Christian Bird: I would not say it’s ‘tension’, I’d say ‘nervousness’. Underwriters and especially long-tail underwriters, would love it if you could get more return, because then they wouldn’t have so much pressure on their rates.

I just think people are nervous; they saw what happened in 2008 and they do not understand it, whereas they can understand catastrophe risk. But they do not really understand that whole investment side of the balance sheet.

Gerard-Jan Van Berckel: Although the underwriting part of the business is being commercially incentivised by the management team as this is the business plan, when underwriting is at a loss, then the investment side is asked to make it good.

Peter Helt: It is going back to the resource allocation. You have, maybe, a ratio of 50 people on the underwriting side to three on the investment side. When you say there is ‘nervousness’, you do not hear the story about the stock market ticking over. All they hear is the big news story, that equities crashed. That is where it comes from, and you do not have 20 experts saying ‘Oh, actually, no, that would not have affected us because we would have done x, y and z,’.

Gerard-Jan Van Berckel, head of delegated solutions for European insurers, Aon

Emily Penn: I am speaking from a slightly different perspective,  because I am more from a life background, but what we have done, in terms of our governance over the last few years is gradually to bring the capital and investment pieces much closer together. We now have a chief capital investment officer (CCIO) rather than just a CIO. Under the CCIO we have the capital methodology and capital management piece, the investment piece, and the ALM piece.

We have done this to ensure everyone is joined up given the strong links between capital and investment. It avoids issues such as  an investment strategy change causing an unexpected blow out on capital’. We are trying to iron out all of those wrinkles much earlier on in the process.

Also, from the capital side, if we do a larger insurance transaction it is completely changing the profile of our liabilities, so our asset portfolio needs to be rebalanced in line with that transaction so that we are not running a load of investment risk for a period after that transaction.

Eric Paire: It is probably more logical for a life company to think about it this way, because you think ‘matching‘. But this may happen pretty well in the P&C environment as well.

Guillermo Donadini: In life insurance, CEOs of life firms understand investments, it is part of the business process. But we have a new environment now, and if other industry players do not adapt, it will be hard for them.

Christian Bird: There were signs of people adapting with the advent of Bermuda’s total return reinsurers. The business model was that at any time you would deploy your capital towards seeking underwriting or investment returns, depending on what looked most attractive at the time, potentially shifting if things change. A few companies are doing that, but the idea doesn’t appear to have really taken off.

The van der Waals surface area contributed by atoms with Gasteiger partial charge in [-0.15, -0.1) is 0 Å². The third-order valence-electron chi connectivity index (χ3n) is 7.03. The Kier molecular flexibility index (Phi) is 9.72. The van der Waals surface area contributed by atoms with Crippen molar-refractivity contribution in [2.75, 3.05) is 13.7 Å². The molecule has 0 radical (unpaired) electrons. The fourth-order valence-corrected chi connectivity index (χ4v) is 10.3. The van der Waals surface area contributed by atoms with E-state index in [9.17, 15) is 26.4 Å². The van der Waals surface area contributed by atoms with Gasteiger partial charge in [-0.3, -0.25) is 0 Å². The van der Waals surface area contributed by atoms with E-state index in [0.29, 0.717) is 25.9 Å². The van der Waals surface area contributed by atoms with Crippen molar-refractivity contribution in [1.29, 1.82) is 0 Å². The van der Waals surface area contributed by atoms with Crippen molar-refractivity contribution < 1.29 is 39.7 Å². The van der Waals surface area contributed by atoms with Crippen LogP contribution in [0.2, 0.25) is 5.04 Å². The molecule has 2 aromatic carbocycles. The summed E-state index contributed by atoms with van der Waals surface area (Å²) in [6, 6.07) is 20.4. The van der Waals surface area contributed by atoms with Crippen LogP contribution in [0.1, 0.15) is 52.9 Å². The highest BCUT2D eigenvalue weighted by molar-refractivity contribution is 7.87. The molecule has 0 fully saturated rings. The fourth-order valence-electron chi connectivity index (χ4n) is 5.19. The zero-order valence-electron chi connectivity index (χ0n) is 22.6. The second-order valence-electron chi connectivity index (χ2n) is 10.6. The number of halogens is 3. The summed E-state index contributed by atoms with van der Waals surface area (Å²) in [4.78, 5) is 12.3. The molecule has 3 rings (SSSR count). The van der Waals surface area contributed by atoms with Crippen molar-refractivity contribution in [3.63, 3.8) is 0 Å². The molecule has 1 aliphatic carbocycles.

Guillermo Donadini: But they are non-public companies. It is much harder for big companies which are public, because it is going to be very hard for them to convince the market a given course of action is the right thing to do from the long-term perspective.

But not adapting is like having a Starbucks, where you sell coffee but you do not sell cheesecake - it is an incomplete business model.

Peter Helt, Pacific Life

When you have conversations with analysts they focus on certain metrics like accounting figures or combined ratios, and they make recommendations on those metrics, which are basically losing sight of the economic value of the business.

Martin Pfutzner: It is easier to express things in an RoE metric than by a combined ratio because the RoE metric unifies the investments and the liabilities.

You can work out the time horizon, the capital charges and the profit implication for every line of business that you write, for every big reinsurance contract that you buy, for every asset class you go into. From that, you can work on an RoE and every time we make a decision, you check if the RoE is close to your target or not. That lets you combine the whole thing into one, but it is a journey to get there and you have to get people on board.

Christian Bird: I agree that it should be a ‘holistic RoE’, but for investor analysts it is all about the combined ratio.

Peter Helt: Going back to the Starbucks analogy. They are a coffee expert, they have got 20 baristas, that is their business. You do not see them have 20 cheesecake staff; they are not building that up. Until you slowly start to build up two expertises...

Guillermo Donadini: But they make money with it, and when you do not make money any more with coffee, you need to ‘find the cheesecake’.